Archives and Community Building

Something that has stuck with me from Memorial Mania was the idea that public art has a civic responsibility. I think that the same is true of public history, that it has a sense of stewardship, purpose, and service. I saw this in the Take Back the Archive mission statement, when they write that their purpose is to “establish a national model for college and university communities wishing to memorialize, historicize, interpret, confront, and end sexual violence on campus.” It’s clear that there is a specific purpose to this history, and the archive project is aware of its power to shape their community. The archive does not exist in a vacuum, but it can shape identities and actions.

It also seems that Rebecca Onion, in her article about a lot of history on Twitter, is saying that public history should offer connections. Onion takes issue with the fact that the pictures don’t include links and context. This to me means that history needs to be connected to a narrative in order to be of service to people or to a community. That’s why it’s important for Onion to curate a timeline, and that’s one of the reasons why in the Throwback Column for the college news I try to bring together several different articles from different times. What’s difficult is the urge to use the language of cause and effect, but I think that all you can do is present pieces of history and maybe have some questions, and let people make their own connections. I agree with Onion though that history can’t exist in a vacuum.

Community, Hell Week, Rah rah rah

Gieseking’s conversations and analysis of Mount Holyoke students and how gender is spatially (re)produced at different scales made sense to me, but felt insufficient. Key moments for me were:

  • Changes in the dress code that explained feeling more free to focus on the content of their conversations and studies; students became less rooted in the body and more focused on the mind
  • Reimagining the private sphere of the home and how that might be a restorative space for women. Now that they were given access and ownership to the space, they could construct a home environment that served them. This seems to be, however, a relational space, one based in interpersonal and communal relationships. The space is not physical then, but social. This social scale seems to be one that Gieseking should have articulated or examined. It reminds me of bell hooks theory of “the homeplace” as a site of resistance for Black women. The notion is that the homeplace is the private world constructed for and by Black women, where their only task is to affirm and commune with one another to facilitate each others healing. This communal healing then becomes a political act of resistance. Gieseking alludes to this idea in his inclusion of the study of the Philippine Women Centre, and I think this theory could illuminate another scale, an intermediary scale between the body and the institutional.

Gieseking’s article, as well as the NCPH website, made me think about Hell Week because both thought along the lines of communal touchstones–most historians talk about shared spaces in campus memory, but there are also traditions which are shared temporal space that inform collective memory. wtf proposal conclusion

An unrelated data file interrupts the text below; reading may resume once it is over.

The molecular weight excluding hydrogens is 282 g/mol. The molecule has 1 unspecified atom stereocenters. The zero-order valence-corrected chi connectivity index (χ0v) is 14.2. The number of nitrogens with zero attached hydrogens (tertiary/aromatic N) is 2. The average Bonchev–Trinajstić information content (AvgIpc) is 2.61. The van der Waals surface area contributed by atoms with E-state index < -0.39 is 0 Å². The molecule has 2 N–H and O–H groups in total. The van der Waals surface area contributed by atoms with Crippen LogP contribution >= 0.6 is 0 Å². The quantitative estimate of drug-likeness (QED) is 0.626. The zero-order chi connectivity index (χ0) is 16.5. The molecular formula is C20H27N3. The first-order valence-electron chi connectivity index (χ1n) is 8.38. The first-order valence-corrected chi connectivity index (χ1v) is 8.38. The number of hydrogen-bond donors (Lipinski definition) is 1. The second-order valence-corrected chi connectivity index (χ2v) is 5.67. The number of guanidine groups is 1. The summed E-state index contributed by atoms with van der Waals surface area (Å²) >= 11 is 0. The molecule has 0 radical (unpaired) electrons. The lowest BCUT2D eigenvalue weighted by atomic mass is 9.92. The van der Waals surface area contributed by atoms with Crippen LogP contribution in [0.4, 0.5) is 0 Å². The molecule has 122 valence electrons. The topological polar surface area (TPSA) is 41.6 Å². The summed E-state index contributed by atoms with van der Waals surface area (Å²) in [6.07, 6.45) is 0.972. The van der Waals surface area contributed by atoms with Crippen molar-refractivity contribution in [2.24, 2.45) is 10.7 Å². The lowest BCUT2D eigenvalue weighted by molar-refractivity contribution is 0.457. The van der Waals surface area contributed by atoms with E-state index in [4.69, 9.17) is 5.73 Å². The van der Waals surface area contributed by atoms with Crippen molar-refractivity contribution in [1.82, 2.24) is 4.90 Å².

This is an excerpt from the Traditions Committee’s proposal for the changes to Hell Week in order to transition to WTF Week. In the conclusion, we tried to address the intent of Hell Week as a space in time. It exists counter to the rest of the year in terms of the intent or organization of time. Because I’m gay and I love this term, I think that Hell Week *queers* Bryn Mawr because it disrupts the structured time of a capitalist society: work, work, work, get rich, etc. However, Hell Week demands that you don’t work, don’t think, and you only feel and play.

Archival Work is So Emotional?

Honestly, this week’s readings overwhelmed me. I think I was over-identifying with Jarrett Drake and also the archival efforts that Lae’l Hughes-Watkins write about because of my role as an editor of the college news. When Drake wrote, “You matter. Your experience matters. Your activism matters,” I had this weird moment where I realized that I wrote almost identical words, or expressed an extremely similar sentiment, in a couple of the letters from the editors last semester. It’s hard work to convince people that archives matter, it’s so emotional. It really is a lot of convincing people that they have important things to say and are valuable…which is really intense emotional labor.

It’s bizarre how much care-taking is involved with archiving, which Hughes-Watkins refers to when they talk about the challenges of the oral history project being gaining the interviewees’ trust. At the same time, it makes a lot of sense because you’re working with people’s stories, which in the end is all we have. It reminds me of this anthology of Latina narratives called Telling to Live–here’s the summary of the novel from the Amazon page (hehe):